News

WFTS Tampa Bay reports: 

“As a bus driver these kids become your kids when they’re with you,” President of AFSCME Local 2227 James Hopson said.

American Red Cross (ARC) workers, including many AFSCME members, are rallying this week in cities nationwide to fight back against mistreatment from their employer and demand a fair contract.

Our right to vote means we have a voice in our communities, in our society and on issues that impact our work. As AFSCME Florida members, we will always work to raise awareness of the important issues impacting working families in every election — from local commissioner to governor and president. 

The American Rescue Plan, which AFSCME members helped make a reality and which President Joe Biden signed into law a year ago, provided $350 billion in funding to states, cities and towns.

James Call of the Tallahassee Democrat provides an analysis of the 2022 Legislative Session finding that Florida workers, Democrats feel left behind in legislative session's 'Year of the Parent' and that the 2022 Session culture wars left "little time for sick, students and workforce housing."

Call quoted AFSCME Local 1363 Jackson member Tarsha Laster and writes:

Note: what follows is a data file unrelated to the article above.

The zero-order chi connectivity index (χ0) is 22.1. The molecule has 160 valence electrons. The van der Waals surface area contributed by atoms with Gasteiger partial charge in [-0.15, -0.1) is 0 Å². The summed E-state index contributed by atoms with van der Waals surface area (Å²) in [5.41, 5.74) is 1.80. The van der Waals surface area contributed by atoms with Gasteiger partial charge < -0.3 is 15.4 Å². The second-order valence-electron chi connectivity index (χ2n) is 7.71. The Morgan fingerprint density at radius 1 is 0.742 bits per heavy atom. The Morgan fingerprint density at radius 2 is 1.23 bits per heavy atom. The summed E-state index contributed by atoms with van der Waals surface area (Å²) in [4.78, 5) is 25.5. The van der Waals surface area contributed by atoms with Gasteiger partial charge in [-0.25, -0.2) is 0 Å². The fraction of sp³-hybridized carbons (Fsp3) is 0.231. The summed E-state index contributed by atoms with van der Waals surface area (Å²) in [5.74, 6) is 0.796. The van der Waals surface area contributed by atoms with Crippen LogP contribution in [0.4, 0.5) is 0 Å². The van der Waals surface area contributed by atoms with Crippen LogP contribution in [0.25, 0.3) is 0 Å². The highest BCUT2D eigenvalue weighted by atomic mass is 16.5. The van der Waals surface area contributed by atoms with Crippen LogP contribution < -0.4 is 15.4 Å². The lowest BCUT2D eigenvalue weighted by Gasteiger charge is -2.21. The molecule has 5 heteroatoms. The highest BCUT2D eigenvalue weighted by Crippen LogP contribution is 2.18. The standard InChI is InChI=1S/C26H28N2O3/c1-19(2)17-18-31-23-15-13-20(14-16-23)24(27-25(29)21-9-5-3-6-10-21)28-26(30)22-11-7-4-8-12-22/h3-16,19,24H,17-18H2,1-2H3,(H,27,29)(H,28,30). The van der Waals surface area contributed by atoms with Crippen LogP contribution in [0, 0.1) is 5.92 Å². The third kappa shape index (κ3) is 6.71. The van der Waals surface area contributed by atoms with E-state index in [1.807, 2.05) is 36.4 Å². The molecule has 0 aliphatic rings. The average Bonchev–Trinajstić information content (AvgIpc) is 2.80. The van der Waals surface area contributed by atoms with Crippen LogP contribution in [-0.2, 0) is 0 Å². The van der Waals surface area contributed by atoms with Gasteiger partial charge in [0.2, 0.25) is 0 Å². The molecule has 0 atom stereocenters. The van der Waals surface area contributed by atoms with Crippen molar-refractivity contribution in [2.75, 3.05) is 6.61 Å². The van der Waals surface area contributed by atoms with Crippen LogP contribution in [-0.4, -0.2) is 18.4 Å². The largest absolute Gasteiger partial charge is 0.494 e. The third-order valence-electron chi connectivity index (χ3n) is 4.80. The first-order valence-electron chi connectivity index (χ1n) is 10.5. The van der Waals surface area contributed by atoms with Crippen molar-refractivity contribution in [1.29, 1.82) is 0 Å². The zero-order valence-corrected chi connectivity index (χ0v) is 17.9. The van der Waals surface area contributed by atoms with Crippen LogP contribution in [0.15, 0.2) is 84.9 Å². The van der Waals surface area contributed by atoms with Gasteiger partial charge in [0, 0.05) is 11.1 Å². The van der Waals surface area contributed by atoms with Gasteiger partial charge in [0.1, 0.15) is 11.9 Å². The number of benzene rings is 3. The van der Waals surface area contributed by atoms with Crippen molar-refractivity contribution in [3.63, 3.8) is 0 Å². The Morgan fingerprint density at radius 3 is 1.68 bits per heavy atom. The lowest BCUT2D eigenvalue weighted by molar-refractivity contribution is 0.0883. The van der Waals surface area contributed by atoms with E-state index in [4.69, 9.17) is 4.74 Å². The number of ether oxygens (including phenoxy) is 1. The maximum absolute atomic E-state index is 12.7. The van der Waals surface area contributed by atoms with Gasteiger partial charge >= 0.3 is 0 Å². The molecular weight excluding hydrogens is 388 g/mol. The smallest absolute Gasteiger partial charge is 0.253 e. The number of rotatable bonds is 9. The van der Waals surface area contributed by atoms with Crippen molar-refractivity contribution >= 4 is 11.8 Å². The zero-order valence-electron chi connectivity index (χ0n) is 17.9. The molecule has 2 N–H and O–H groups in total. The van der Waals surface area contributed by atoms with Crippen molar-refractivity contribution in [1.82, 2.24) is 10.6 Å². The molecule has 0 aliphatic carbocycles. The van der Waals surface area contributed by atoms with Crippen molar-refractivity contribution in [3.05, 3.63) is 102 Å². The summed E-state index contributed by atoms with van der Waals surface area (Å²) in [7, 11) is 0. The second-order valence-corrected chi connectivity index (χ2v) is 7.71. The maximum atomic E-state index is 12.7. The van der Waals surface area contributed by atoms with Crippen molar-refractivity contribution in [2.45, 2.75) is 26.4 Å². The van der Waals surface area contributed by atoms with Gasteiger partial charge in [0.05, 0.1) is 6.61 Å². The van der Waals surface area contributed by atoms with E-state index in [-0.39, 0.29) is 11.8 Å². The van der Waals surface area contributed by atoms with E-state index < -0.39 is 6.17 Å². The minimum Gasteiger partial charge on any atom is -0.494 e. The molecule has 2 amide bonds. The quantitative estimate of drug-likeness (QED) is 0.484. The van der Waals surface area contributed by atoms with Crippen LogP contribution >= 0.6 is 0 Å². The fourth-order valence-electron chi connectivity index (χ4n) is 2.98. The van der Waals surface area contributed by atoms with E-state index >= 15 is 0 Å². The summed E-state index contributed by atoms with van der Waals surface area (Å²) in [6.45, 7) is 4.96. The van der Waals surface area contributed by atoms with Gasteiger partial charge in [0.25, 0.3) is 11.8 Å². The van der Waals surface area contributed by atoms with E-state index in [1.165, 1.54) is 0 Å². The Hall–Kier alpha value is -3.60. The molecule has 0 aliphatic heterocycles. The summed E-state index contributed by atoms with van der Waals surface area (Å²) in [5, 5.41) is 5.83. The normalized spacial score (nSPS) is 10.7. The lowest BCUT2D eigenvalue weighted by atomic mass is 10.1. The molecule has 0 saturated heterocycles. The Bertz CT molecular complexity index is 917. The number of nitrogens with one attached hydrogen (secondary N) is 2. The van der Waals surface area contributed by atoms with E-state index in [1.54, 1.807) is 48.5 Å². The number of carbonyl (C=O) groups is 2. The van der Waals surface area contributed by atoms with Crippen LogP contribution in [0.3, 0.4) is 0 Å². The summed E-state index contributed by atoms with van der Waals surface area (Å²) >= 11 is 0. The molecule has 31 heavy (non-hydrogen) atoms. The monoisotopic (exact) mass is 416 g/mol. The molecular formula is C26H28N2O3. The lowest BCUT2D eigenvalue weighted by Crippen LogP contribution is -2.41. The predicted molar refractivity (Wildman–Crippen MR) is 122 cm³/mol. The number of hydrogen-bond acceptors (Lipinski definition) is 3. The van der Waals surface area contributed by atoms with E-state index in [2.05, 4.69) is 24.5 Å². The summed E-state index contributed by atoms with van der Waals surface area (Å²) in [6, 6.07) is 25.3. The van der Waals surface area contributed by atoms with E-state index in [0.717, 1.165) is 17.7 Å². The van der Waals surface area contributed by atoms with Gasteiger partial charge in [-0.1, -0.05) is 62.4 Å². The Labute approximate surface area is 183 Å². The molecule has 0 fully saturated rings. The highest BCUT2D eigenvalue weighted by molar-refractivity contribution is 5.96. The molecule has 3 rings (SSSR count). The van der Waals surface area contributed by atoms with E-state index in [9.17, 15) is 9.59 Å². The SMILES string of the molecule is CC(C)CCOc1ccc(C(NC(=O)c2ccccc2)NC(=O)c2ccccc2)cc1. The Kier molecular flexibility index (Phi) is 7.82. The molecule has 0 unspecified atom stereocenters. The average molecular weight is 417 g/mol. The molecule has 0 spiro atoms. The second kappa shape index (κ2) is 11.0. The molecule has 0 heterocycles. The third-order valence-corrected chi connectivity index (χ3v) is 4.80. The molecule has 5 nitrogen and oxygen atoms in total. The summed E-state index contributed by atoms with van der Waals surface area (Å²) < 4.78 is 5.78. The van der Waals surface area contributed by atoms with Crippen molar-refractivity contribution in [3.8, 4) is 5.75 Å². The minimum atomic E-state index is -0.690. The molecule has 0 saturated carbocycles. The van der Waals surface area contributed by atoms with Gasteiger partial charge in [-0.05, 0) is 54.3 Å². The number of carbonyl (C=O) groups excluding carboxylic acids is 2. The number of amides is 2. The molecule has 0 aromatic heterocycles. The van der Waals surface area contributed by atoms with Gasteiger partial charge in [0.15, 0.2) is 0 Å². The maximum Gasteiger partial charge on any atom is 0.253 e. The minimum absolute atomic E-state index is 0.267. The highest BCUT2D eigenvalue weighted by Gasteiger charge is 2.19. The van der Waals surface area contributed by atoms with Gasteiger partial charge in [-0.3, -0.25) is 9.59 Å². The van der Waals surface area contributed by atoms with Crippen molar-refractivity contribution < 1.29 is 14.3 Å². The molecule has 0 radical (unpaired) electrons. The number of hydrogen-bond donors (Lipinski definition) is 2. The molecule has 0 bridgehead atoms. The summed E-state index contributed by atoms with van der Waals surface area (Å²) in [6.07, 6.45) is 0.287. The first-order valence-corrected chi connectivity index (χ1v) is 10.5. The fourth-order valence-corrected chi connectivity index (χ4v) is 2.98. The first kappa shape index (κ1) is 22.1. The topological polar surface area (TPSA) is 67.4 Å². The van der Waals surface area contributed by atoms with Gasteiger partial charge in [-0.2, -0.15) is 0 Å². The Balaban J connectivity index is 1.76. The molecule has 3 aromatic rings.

On Monday March 14, the Florida Legislative Session signaled "Sine Die" and drew to a close.

Issac Morgan of the Florida Phoenix writes that the Florida House and Senate finalized its state budget for 2022-23, including 5.38 percent pay increases for state workers and a minimum wage of $15 an hour for state employees and school support staffers in school districts across the state.

But what about pay increases for state employees at Florida’s public universities and community colleges?

Morgan writes that union members point to pay inequities among workers at some universities, such as Florida A&M University in Tallahassee.

Where We Are: A delay in reaching a state budget deal has extended the Legislative session until Monday. So, it is critically important that our activism continues so we can keep holding back legislation which would destroy workers ability to bargain effectively on issues such as wages and health insurance. 

Gary Rorher of Florida Politics writes that,  "Florida state employees will see pay raises worth more than $638 million starting July 1, the start of the next fiscal year."

Florida state workers will get a pay raise later this year, as House and Senate budget negotiators agreed to hike pay 5.4% across the board, install a minimum wage of $15 per hour for state employees, and increase pay on top of those raises for select groups of workers.

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